Pope Francis has fired Texas bishop Joseph Strickland, a fierce critic who has questioned the pope’s leadership of the Catholic Church.
The Vatican said the bishop would be “relieved” of his duties as a result of investigations at his Diocese of Tyler.
Bishop Strickland is a leading voice in a branch of American Catholicism opposed to the Pope’s reforms.
His removal comes after Francis spoke of the “backwardness” of some US Catholic Church leaders.
Bishop Strickland has launched a series of attacks on the pope’s attempts to update the church’s position on social issues and inclusion, including on abortion, transgender rights and same-sex marriage.
In July, he warned that many “fundamental truths” of Catholic teaching were being challenged, including what he called attempts to “undermine” marriage “as instituted by God”, which is only between a man and a woman.
He criticized as “disorder” the attempts of those who “reject their undeniable biological God-given identity”.
His letter suggested that attempts to change “the unchangeable” would lead to an irrevocable schism in the church. Those who seek change, he warned, “are the true schismatics”.
Bishop Strickland was under investigation by the Vatican and had previously turned down the option of resigning, challenging the Pope in an open letter in September to fire him.
“I cannot resign as bishop of Tyler because that would be me leaving the flock,” he said.
The right-wing “Coalition for Suspended Priests” held a conference earlier this year to support him during the investigation.
The Vatican said the decision to fire him “came after an apostolic visit ordered by the Pope last June to the Diocese of Tyler”. According to Catholic media, the investigation has also looked into the handling of financial affairs in the diocese.
Bishop Strickland, 65, was appointed bishop in 2012 while Benedict XVI was pope.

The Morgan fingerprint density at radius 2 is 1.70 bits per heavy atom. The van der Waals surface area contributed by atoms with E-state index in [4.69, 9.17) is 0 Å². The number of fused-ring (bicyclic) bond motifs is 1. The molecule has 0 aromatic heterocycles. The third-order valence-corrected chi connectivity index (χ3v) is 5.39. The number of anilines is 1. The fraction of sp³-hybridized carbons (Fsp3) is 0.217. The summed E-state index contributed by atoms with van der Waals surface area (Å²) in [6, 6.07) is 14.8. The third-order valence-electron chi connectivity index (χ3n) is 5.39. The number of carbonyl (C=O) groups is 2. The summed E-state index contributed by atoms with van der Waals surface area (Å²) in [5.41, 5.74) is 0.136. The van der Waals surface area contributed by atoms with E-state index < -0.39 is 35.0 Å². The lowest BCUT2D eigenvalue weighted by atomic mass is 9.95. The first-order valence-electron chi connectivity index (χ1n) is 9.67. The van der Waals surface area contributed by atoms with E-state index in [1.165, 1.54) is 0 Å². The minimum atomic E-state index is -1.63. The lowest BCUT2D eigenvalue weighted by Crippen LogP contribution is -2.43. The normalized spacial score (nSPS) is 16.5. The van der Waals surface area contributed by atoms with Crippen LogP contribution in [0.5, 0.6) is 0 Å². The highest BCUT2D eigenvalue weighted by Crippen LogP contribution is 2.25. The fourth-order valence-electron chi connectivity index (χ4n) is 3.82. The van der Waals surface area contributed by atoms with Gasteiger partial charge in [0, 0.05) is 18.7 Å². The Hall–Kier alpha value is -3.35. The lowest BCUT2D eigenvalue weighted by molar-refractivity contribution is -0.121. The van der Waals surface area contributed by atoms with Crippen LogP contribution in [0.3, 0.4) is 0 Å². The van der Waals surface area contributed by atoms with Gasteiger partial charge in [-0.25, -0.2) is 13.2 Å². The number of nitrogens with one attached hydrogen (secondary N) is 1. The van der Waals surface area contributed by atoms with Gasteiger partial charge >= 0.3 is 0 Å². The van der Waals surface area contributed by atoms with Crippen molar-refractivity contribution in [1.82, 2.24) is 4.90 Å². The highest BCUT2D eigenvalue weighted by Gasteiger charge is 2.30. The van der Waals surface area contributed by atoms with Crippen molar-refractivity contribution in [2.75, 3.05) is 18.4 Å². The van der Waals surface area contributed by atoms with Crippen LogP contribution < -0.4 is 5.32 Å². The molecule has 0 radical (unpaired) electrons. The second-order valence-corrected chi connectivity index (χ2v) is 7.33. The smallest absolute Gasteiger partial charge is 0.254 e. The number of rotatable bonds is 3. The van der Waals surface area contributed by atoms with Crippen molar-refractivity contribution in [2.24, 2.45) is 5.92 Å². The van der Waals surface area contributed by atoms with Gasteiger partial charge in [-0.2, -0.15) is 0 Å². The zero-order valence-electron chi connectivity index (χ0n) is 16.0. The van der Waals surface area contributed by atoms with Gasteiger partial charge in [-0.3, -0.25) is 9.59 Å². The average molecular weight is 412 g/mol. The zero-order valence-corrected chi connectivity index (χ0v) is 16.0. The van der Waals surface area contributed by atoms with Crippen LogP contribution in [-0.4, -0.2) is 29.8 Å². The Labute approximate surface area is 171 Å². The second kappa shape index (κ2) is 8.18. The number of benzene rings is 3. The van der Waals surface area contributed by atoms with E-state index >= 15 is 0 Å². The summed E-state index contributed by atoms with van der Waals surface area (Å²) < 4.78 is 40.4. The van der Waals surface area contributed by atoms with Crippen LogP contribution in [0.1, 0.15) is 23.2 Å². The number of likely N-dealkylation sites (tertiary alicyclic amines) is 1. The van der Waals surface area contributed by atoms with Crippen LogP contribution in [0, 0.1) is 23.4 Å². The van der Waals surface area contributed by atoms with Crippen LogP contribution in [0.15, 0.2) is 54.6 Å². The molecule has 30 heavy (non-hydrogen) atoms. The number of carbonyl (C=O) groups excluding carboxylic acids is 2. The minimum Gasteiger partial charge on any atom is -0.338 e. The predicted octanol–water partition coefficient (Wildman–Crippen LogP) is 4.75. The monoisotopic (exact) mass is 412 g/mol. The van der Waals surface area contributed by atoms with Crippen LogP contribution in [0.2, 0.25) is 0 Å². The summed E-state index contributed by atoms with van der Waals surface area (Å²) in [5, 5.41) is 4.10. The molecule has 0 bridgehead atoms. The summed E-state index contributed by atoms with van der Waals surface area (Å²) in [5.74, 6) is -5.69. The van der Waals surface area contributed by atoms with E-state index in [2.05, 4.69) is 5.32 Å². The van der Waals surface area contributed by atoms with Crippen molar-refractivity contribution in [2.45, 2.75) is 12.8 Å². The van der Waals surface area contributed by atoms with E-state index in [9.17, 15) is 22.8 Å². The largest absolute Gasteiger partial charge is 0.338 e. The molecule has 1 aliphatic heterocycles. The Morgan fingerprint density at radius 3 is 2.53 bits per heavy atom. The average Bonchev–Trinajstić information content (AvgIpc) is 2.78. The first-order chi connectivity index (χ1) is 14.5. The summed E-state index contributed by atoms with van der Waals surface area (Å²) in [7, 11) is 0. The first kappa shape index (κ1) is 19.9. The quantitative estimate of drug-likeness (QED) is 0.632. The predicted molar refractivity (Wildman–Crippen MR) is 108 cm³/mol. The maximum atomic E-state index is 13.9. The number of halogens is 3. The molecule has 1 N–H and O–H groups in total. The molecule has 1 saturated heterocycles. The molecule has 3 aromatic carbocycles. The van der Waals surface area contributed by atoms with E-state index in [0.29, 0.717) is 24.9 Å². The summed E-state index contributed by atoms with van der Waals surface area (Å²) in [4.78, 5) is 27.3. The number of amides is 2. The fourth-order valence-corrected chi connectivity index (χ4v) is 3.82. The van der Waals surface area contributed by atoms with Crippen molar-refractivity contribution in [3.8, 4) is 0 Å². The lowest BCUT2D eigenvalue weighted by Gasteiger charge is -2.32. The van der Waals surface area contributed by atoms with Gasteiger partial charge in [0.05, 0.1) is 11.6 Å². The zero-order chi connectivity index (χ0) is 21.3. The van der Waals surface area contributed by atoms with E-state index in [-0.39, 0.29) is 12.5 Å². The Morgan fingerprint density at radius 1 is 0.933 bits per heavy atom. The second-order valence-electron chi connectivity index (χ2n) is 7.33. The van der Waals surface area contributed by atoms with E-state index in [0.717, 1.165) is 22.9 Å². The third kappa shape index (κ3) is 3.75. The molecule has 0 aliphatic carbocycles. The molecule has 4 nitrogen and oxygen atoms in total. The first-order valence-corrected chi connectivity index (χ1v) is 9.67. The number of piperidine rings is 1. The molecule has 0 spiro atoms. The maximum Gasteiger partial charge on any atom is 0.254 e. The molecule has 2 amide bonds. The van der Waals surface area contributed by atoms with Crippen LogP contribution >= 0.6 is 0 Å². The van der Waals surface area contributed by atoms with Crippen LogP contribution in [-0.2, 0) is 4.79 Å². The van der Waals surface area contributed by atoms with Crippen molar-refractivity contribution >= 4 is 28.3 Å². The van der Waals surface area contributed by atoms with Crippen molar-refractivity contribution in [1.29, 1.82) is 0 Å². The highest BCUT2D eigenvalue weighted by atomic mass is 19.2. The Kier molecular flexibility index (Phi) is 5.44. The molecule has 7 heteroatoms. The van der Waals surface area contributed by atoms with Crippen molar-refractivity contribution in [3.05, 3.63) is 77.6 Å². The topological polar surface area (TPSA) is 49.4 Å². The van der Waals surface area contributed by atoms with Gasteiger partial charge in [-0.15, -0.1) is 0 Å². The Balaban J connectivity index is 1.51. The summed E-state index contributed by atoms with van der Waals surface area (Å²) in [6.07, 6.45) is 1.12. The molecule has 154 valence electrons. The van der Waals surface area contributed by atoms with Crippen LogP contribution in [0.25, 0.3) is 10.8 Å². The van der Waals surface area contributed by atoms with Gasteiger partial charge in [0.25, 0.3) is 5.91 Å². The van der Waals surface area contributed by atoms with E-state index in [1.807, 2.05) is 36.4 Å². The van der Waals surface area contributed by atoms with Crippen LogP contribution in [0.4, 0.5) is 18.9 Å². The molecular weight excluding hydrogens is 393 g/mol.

It all follows significant attempts by the Pope to make the Church more progressive during his papacy.
On Thursday, the Vatican announced that transgender people can be baptized in the Catholic Church as long as it does not cause scandal or “confusion”.
In October he suggested the church would be open to blessing same-sex couples, telling a group of cardinals “we cannot be judges who only deny, reject and exclude”.
The Pope said at a meeting at the celebration of World Youth Day in Lisbon that the backwardness of some people was “useless”.
“If you do this, you lose the true tradition and you turn to ideologies for support. In other words, ideologies replace faith,” he added.
Climate change has also been a key pillar of his papacy – from a landmark paper on the environment in 2015 to recent warnings that the world may be “nearing the tipping point” due to climate change.
He has also strongly condemned climate deniers and will attend the UN Climate Summit (COP28) later this month – the first time a pope has attended the event since it began in 1995.
The Vatican said the Diocese of Tyler would be temporarily administered by Bishop Joe Vasquez of Austin.